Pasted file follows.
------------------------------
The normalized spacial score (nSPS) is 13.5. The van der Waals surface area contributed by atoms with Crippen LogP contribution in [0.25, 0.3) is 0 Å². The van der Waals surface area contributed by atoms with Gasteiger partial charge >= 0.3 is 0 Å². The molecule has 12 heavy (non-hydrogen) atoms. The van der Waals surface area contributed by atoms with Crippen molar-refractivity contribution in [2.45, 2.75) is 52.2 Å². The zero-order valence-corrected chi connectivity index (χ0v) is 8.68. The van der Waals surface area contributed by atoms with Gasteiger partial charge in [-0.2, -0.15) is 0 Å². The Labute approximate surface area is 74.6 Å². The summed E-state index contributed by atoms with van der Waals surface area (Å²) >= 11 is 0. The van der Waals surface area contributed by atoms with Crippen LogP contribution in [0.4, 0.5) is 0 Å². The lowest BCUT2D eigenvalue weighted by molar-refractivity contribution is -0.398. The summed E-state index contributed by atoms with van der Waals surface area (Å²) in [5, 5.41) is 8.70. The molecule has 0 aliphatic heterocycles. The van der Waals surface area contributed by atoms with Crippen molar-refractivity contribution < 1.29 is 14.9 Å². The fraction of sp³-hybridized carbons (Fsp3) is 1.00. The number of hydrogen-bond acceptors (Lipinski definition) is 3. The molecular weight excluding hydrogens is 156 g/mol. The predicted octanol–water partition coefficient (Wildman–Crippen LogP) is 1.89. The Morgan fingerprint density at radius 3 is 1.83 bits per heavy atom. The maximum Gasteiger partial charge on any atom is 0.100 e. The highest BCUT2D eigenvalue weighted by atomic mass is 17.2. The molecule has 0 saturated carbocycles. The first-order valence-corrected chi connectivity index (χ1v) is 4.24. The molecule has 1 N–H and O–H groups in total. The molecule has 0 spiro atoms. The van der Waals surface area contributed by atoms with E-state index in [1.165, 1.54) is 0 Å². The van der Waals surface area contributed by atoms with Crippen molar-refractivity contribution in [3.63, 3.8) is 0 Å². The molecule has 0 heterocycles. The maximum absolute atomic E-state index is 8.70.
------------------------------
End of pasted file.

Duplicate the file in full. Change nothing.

The normalized spacial score (nSPS) is 13.5. The van der Waals surface area contributed by atoms with Crippen LogP contribution in [0.25, 0.3) is 0 Å². The van der Waals surface area contributed by atoms with Gasteiger partial charge >= 0.3 is 0 Å². The molecule has 12 heavy (non-hydrogen) atoms. The van der Waals surface area contributed by atoms with Crippen molar-refractivity contribution in [2.45, 2.75) is 52.2 Å². The zero-order valence-corrected chi connectivity index (χ0v) is 8.68. The van der Waals surface area contributed by atoms with Gasteiger partial charge in [-0.2, -0.15) is 0 Å². The Labute approximate surface area is 74.6 Å². The summed E-state index contributed by atoms with van der Waals surface area (Å²) >= 11 is 0. The van der Waals surface area contributed by atoms with Crippen LogP contribution in [0.4, 0.5) is 0 Å². The lowest BCUT2D eigenvalue weighted by molar-refractivity contribution is -0.398. The summed E-state index contributed by atoms with van der Waals surface area (Å²) in [5, 5.41) is 8.70. The molecule has 0 aliphatic heterocycles. The van der Waals surface area contributed by atoms with Crippen molar-refractivity contribution < 1.29 is 14.9 Å². The fraction of sp³-hybridized carbons (Fsp3) is 1.00. The number of hydrogen-bond acceptors (Lipinski definition) is 3. The molecular weight excluding hydrogens is 156 g/mol. The predicted octanol–water partition coefficient (Wildman–Crippen LogP) is 1.89. The Morgan fingerprint density at radius 3 is 1.83 bits per heavy atom. The maximum Gasteiger partial charge on any atom is 0.100 e. The highest BCUT2D eigenvalue weighted by atomic mass is 17.2. The molecule has 0 saturated carbocycles. The first-order valence-corrected chi connectivity index (χ1v) is 4.24. The molecule has 1 N–H and O–H groups in total. The molecule has 0 spiro atoms. The van der Waals surface area contributed by atoms with E-state index in [1.165, 1.54) is 0 Å². The van der Waals surface area contributed by atoms with Crippen molar-refractivity contribution in [3.63, 3.8) is 0 Å². The molecule has 0 heterocycles. The maximum absolute atomic E-state index is 8.70.